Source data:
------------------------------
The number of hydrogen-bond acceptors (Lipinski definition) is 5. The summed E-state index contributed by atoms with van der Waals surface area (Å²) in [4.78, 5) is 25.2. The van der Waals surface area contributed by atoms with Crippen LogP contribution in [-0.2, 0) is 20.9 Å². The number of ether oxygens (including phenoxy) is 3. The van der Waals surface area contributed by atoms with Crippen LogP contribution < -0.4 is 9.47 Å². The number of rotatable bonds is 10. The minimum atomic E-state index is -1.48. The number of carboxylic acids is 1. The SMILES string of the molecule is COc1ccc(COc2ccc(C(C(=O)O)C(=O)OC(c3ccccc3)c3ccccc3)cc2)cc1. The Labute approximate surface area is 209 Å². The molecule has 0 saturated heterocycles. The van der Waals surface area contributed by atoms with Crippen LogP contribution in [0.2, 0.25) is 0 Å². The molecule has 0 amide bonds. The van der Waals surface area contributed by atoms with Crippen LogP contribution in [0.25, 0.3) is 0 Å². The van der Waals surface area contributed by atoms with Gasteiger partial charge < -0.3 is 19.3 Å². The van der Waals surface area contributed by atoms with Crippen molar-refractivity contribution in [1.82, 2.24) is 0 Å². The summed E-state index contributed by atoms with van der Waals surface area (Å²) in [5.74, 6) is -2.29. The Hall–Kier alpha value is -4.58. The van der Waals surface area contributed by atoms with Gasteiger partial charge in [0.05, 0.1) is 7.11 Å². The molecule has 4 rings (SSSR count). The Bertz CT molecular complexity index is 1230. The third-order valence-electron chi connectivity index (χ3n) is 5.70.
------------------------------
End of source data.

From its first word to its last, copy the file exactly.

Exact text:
The number of hydrogen-bond acceptors (Lipinski definition) is 5. The summed E-state index contributed by atoms with van der Waals surface area (Å²) in [4.78, 5) is 25.2. The van der Waals surface area contributed by atoms with Crippen LogP contribution in [-0.2, 0) is 20.9 Å². The number of ether oxygens (including phenoxy) is 3. The van der Waals surface area contributed by atoms with Crippen LogP contribution < -0.4 is 9.47 Å². The number of rotatable bonds is 10. The minimum atomic E-state index is -1.48. The number of carboxylic acids is 1. The SMILES string of the molecule is COc1ccc(COc2ccc(C(C(=O)O)C(=O)OC(c3ccccc3)c3ccccc3)cc2)cc1. The Labute approximate surface area is 209 Å². The molecule has 0 saturated heterocycles. The van der Waals surface area contributed by atoms with Crippen LogP contribution in [0.2, 0.25) is 0 Å². The molecule has 0 amide bonds. The van der Waals surface area contributed by atoms with Crippen LogP contribution in [0.25, 0.3) is 0 Å². The van der Waals surface area contributed by atoms with Gasteiger partial charge < -0.3 is 19.3 Å². The van der Waals surface area contributed by atoms with Crippen molar-refractivity contribution in [1.82, 2.24) is 0 Å². The summed E-state index contributed by atoms with van der Waals surface area (Å²) in [5.74, 6) is -2.29. The Hall–Kier alpha value is -4.58. The van der Waals surface area contributed by atoms with Gasteiger partial charge in [0.05, 0.1) is 7.11 Å². The molecule has 4 rings (SSSR count). The Bertz CT molecular complexity index is 1230. The third-order valence-electron chi connectivity index (χ3n) is 5.70.